Vitamin D receptors (see below) are also found on skeletal muscle cells. Many fractures in the elderly may be related to muscle weakness contributing to more falls. It is speculated that in addition to age-related sarcopenia (loss of muscle mass with age) causing muscle weakness, there may be muscle weakness from lack of Vitamin D to properly stimulate muscle cells.
Vitamin D, grain avoidance and eating grass-fed butter and hard cheeses (for the K2) are my strong recommendations for avoiding osteoporosis. I doubt if bisphosphonate drugs work better, and there is no way they are safer than butter.
Non-classical effects of Vitamin D
It seems that this hormone does much more that “just” regulate calcium ion homeostatis. The vitamin D receptor, or VDR, is a nuclear receptor. Nuclear receptors are found within the cell, sometimes on the nucleus itself, and are bound by the signaling hormone when it enters the cell. The hormone-receptor complex attaches to a specific site adjacent to the location of a gene on your DNA inside the nucleus, inducing the DNA to be “read” and transcribed into a protein. The gene turned on and the protein produced will be specific to the cell type and this explains how a single hormone can cause mutiple effects in the body depending on the type of cell having the receptor.
In the case of Vitamin D, there are VDRs found in many cells besides the Kidney, small intestine, bone cells and parathyroid gland we discussed above.
VDRs are found on B and T lymphocytes and monocytes, all cells involved in immune function. D3’s effect on immune function improves resistance to infection by strengthening the innate immune system, for instance by supporting phagocytosis and destruction of invading organisms. D3 also modulates the adaptive immune response to better differentiate self from non-self. This latter effect, modulation of the adaptive immune response, appears to be involved in the ability of Vitamin D to decrease susceptibility to serious and common autoimmune disorders like Type I diabetes, rheumatoid arthritis and multiple sclerosis. Now, this does not mean these diseases are caused by hypovitaminosis D. In fact, Peter discusses how these are Neolithic diseases of molecular mimicry caused by other elements of Neolithic nutrition, namely interaction of a leaky gut from gluten grains and overgrowth of commensal organisms in our guts caused by starches and fiber in amounts that are not optimal. For now, you can search these diseases on Peter’s blog to learn more. I will post more of my thoughts on this phenomenon later.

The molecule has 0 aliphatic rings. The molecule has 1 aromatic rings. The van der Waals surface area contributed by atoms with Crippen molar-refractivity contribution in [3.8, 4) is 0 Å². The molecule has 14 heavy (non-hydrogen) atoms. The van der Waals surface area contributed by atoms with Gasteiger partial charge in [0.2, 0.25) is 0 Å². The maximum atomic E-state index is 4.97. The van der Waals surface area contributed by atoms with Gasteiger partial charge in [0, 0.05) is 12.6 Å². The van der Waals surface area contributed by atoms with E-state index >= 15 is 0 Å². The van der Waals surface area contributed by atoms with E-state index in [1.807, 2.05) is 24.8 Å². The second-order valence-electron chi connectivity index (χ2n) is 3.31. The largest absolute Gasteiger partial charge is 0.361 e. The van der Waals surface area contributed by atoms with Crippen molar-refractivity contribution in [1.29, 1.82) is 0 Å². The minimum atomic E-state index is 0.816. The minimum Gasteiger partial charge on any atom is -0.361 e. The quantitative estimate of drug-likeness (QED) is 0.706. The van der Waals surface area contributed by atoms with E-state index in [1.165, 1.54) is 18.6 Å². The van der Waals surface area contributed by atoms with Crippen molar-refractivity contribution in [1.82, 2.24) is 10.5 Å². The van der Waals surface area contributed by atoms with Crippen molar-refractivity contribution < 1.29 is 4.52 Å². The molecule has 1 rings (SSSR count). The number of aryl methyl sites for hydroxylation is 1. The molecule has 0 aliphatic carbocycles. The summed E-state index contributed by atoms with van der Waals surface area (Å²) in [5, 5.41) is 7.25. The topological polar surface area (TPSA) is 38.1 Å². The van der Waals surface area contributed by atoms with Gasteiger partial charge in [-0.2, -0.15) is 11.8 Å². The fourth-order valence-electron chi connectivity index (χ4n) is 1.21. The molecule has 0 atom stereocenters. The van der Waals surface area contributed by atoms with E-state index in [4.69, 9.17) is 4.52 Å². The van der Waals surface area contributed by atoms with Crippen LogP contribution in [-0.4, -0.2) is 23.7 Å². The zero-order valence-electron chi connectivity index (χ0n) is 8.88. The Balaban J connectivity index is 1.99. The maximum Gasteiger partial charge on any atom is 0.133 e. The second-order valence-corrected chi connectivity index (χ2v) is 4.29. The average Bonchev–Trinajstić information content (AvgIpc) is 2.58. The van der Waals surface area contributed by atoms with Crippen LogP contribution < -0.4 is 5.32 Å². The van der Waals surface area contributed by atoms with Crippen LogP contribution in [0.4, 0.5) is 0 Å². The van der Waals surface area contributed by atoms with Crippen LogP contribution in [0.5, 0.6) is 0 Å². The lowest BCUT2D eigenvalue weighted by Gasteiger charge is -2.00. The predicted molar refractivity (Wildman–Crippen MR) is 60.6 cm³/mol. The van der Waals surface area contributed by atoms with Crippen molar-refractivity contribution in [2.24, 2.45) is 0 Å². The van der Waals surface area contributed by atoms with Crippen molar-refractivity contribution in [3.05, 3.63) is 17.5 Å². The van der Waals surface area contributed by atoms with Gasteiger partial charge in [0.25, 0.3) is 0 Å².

I view Vitamin D deficiency as just one more Neolithic discordance with the EM2 that increases the likelihood of these autoimmune diseases of civilization, not as the primary cause.
Other elements of PaNu will interact synergistically with restoring Vitamin D to Paleolithic levels, including moderation of insulin levels and correction of the 6:3 ratio. All will conspire to improve immune function, both in terms of improving resistance to infection, decreasing promotion of common cancers, and reducing inappropriate immune responses directed against self-proteins (autoimmune diseases).
In addition to immune cells that may control cancer promotion, cells of tissues susceptible to cancer also express the VDR. Vitamin D binds to the VDR and new proteins are synthesized that control cell differentiation, proliferation and recognition of adjacent cells, all functions important in the development of cancer.
The evidence that hypovitaminosis D causes cancer is mostly epidemiologic, but is powerfully suggestive, and unlike, say, the diet/heart hypothesis (cholesterol or saturated fat causing heart disease), has the virtue of biological plausibility and support by laboratory science. The evidence can be summarized thusly:
A wealth of studies show that exposure to UV light (latitude) and in some cases vitamin D intake or serum levels, are inversely related to the risk of common cancers, including colon, breast, prostate, esophagus and non-Hodgkin lymphoma. African Americans are particularly likely to be D deficient and have higher rates of many cancers, especially when they live at higher latitudes. The same latitude epidemiology supports the effect of D on risk of MS diabetes and hypertension. One review suggested that supplementation with 1000 iu/day D3 would decrease colon cancer by as much as 50%. There is evidence both for reduced incidence (risk of getting cancer) and reduced mortality if you get it. Making sure my Vitamin D levels were high is the first thing I would do if I were diagnosed with cancer.
A trial from Creighton University investigating calcium and Vitamin D at 1100 iu/day for fracture prevention “accidentally” showed 60% lower cancer risk in women over a 4 year period.